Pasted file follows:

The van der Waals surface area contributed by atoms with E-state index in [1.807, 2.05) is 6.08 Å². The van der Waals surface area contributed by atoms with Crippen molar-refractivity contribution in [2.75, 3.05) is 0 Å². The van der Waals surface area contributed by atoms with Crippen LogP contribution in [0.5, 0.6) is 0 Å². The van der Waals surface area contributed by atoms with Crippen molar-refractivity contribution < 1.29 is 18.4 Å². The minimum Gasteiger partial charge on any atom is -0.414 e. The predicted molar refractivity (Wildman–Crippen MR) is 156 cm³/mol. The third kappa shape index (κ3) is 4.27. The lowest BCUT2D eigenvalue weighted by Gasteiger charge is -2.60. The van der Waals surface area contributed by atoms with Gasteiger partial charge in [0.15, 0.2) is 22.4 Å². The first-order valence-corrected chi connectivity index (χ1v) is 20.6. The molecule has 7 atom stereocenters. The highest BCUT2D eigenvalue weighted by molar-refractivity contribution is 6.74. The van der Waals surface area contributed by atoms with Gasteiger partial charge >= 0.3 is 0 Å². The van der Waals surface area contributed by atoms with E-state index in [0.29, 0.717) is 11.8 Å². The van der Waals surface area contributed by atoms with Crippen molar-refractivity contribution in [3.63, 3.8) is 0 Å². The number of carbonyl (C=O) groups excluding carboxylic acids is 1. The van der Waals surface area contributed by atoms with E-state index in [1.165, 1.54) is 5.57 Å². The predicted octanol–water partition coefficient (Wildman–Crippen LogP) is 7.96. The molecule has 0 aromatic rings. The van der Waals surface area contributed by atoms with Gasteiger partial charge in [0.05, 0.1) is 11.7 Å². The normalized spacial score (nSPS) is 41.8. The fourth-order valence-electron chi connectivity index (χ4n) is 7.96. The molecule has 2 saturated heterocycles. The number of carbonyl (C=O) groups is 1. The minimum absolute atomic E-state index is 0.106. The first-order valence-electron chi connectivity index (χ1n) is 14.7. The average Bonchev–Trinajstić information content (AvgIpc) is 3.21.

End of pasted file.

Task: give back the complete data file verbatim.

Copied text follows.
The van der Waals surface area contributed by atoms with E-state index in [1.807, 2.05) is 6.08 Å². The van der Waals surface area contributed by atoms with Crippen molar-refractivity contribution in [2.75, 3.05) is 0 Å². The van der Waals surface area contributed by atoms with Crippen LogP contribution in [0.5, 0.6) is 0 Å². The van der Waals surface area contributed by atoms with Crippen molar-refractivity contribution < 1.29 is 18.4 Å². The minimum Gasteiger partial charge on any atom is -0.414 e. The predicted molar refractivity (Wildman–Crippen MR) is 156 cm³/mol. The third kappa shape index (κ3) is 4.27. The lowest BCUT2D eigenvalue weighted by Gasteiger charge is -2.60. The van der Waals surface area contributed by atoms with Gasteiger partial charge in [0.15, 0.2) is 22.4 Å². The first-order valence-corrected chi connectivity index (χ1v) is 20.6. The molecule has 7 atom stereocenters. The highest BCUT2D eigenvalue weighted by molar-refractivity contribution is 6.74. The van der Waals surface area contributed by atoms with Gasteiger partial charge >= 0.3 is 0 Å². The van der Waals surface area contributed by atoms with E-state index in [0.29, 0.717) is 11.8 Å². The van der Waals surface area contributed by atoms with Crippen molar-refractivity contribution in [3.63, 3.8) is 0 Å². The number of carbonyl (C=O) groups excluding carboxylic acids is 1. The van der Waals surface area contributed by atoms with E-state index in [1.165, 1.54) is 5.57 Å². The predicted octanol–water partition coefficient (Wildman–Crippen LogP) is 7.96. The molecule has 0 aromatic rings. The van der Waals surface area contributed by atoms with Gasteiger partial charge in [0.05, 0.1) is 11.7 Å². The normalized spacial score (nSPS) is 41.8. The fourth-order valence-electron chi connectivity index (χ4n) is 7.96. The molecule has 2 saturated heterocycles. The number of carbonyl (C=O) groups is 1. The minimum absolute atomic E-state index is 0.106. The first-order valence-electron chi connectivity index (χ1n) is 14.7. The average Bonchev–Trinajstić information content (AvgIpc) is 3.21.